Nostril breathing has its devotees, but there are also skeptics. So far the benefits of the technique haven’t been documented in controlled studies accepted by the traditional scientific community, and exercise physiologists question whether it can supply enough oxygen during very intense bouts of activity. One recent Australian study published in the professional journal of the American College of Sports Medicine, for example, showed that individuals could work closer to their maximum degree of effort and could take in more air if they breathed through the mouth rather than the nose. “Because of the sheer resistance of the nasal passages, it would be difficult to get enough volume of air into the lungs to sustain high-intensity exercise,” explains Melinda Sheffield-Moore, M.A., an exercise physiologist and doctoral fellow at the Human Performance Laboratory at Ball State University. The rule of thumb in conventional sports medicine these days centers on encouraging athletes to use whatever method works best for them, typically a combination of mouth and nose breathing.
Exercise physiologist and psychobiologist Ralph LaForge, M.S., who chairs the IDEA Mind-Body Fitness Committee, an international consortium of professionals specializing in mind-body fitness, is among the unconvinced. Although, he says, “deeper, more controlled breathing, including nostril breathing, would relax you during moderate exercise and possibly could increase your capacity for distance or endurance,” he questions whether it’s possible to take enough air in through the nose to sustain an effort beyond 60 to 80 percent of maximum lactate (anaerobic) threshold. Even so, he recently began experimenting with nostril breathing during his own long-distance runs. Because nostril breathing warms and moistens air before it enters the lungs, he noticed an improvement in his exercise induced asthma.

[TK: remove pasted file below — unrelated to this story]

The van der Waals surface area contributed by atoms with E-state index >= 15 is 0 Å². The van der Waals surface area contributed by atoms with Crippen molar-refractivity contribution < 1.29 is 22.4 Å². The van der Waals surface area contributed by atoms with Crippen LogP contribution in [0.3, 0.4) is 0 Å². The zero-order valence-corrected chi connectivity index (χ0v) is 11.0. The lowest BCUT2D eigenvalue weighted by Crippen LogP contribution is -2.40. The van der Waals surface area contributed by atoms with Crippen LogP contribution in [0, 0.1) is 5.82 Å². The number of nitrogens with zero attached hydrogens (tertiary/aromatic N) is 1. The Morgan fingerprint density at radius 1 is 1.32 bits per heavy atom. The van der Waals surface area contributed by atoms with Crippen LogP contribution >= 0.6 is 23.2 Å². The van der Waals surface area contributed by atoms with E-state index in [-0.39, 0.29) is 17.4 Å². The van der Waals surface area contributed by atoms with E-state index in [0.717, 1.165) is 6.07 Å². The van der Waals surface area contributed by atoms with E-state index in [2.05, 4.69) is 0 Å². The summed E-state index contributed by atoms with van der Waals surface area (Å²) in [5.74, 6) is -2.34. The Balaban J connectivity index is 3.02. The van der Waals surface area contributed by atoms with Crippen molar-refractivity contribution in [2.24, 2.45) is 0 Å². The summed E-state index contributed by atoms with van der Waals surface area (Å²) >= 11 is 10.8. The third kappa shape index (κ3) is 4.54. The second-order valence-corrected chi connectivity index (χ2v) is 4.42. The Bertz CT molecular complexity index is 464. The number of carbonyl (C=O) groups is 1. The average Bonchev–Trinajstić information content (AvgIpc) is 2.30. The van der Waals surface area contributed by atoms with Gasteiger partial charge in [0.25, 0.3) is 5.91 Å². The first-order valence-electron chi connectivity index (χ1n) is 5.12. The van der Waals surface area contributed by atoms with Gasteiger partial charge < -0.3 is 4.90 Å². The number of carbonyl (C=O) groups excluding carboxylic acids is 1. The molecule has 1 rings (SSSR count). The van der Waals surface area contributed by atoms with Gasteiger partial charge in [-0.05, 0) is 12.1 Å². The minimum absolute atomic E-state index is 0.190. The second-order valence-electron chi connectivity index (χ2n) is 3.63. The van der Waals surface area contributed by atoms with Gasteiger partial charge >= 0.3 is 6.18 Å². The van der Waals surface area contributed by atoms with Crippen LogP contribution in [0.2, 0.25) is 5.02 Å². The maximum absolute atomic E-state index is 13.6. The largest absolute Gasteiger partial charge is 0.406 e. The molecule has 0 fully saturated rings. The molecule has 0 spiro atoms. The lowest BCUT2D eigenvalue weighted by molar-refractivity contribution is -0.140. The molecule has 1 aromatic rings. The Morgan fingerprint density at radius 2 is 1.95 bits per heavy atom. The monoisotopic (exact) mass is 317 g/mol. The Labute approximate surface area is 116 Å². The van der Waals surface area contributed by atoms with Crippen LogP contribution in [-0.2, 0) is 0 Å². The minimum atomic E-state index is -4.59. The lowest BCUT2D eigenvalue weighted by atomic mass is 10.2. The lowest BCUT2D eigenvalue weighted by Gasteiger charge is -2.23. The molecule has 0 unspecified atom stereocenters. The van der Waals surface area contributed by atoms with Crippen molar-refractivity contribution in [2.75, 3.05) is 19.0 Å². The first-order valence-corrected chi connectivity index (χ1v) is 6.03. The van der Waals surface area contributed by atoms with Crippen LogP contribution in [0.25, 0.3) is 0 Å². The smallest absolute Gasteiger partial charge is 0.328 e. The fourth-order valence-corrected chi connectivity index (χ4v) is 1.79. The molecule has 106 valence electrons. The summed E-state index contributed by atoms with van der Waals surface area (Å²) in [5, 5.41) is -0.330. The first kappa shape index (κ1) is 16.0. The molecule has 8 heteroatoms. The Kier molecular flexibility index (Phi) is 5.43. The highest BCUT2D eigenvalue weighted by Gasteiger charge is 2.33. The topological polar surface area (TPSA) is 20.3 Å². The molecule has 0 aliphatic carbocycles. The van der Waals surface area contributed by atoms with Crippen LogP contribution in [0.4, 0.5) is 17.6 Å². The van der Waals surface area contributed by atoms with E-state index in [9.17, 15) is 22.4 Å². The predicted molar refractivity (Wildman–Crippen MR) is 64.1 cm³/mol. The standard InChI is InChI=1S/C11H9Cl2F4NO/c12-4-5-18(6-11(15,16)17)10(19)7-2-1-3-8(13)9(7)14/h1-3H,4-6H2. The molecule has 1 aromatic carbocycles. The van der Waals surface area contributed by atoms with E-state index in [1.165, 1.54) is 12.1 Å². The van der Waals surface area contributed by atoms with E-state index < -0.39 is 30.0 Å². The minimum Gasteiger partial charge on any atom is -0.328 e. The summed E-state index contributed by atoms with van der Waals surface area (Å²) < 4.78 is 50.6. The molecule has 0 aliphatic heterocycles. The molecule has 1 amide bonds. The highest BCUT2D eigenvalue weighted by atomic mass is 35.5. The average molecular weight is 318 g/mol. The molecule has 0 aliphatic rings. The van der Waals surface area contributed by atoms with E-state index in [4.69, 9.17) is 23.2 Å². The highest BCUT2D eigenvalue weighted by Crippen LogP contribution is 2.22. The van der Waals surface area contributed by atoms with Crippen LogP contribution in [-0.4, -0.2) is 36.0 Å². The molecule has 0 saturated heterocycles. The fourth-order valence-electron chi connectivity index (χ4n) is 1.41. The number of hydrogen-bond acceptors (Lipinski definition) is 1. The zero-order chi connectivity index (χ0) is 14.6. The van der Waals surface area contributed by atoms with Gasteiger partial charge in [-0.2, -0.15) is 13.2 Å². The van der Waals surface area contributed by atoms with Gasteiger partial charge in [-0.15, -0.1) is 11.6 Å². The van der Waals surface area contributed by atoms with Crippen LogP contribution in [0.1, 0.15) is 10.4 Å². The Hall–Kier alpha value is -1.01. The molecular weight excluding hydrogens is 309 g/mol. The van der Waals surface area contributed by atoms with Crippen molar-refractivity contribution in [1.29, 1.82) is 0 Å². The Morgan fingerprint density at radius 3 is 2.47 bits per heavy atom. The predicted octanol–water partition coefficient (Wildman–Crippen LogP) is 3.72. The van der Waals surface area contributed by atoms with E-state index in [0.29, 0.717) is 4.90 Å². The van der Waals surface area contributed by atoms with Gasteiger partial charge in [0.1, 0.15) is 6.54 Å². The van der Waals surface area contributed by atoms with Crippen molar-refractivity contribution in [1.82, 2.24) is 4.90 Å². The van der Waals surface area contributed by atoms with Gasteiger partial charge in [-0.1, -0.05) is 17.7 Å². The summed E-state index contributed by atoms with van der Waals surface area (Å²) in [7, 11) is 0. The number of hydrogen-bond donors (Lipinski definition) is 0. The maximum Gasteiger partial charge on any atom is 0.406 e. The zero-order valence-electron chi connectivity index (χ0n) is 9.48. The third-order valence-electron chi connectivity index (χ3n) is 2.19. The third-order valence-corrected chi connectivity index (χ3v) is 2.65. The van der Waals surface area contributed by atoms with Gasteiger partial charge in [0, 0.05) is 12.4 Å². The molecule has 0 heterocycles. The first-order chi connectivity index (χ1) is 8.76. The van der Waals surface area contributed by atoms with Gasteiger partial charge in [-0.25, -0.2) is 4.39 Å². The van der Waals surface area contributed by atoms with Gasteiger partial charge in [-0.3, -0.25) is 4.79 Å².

“It’s just a matter of conditioning,” argues Douillard, whose training program is based on Ayurveda, an ancient Indian system of medicine that focuses on bringing the body into balance with nature. Nostril breathing can be maintained even at competitive levels, he says, but only after the body has learned to adapt to the new way of breathing–it requires a scale back in training time and intensity at first. “It takes anywhere from a week to three months before an athlete really starts to open those lower lobes of the lungs and reeducate his or her body to breathe more efficiently.” Swimming, he adds, is the only activity that requires inhalation through the mouth.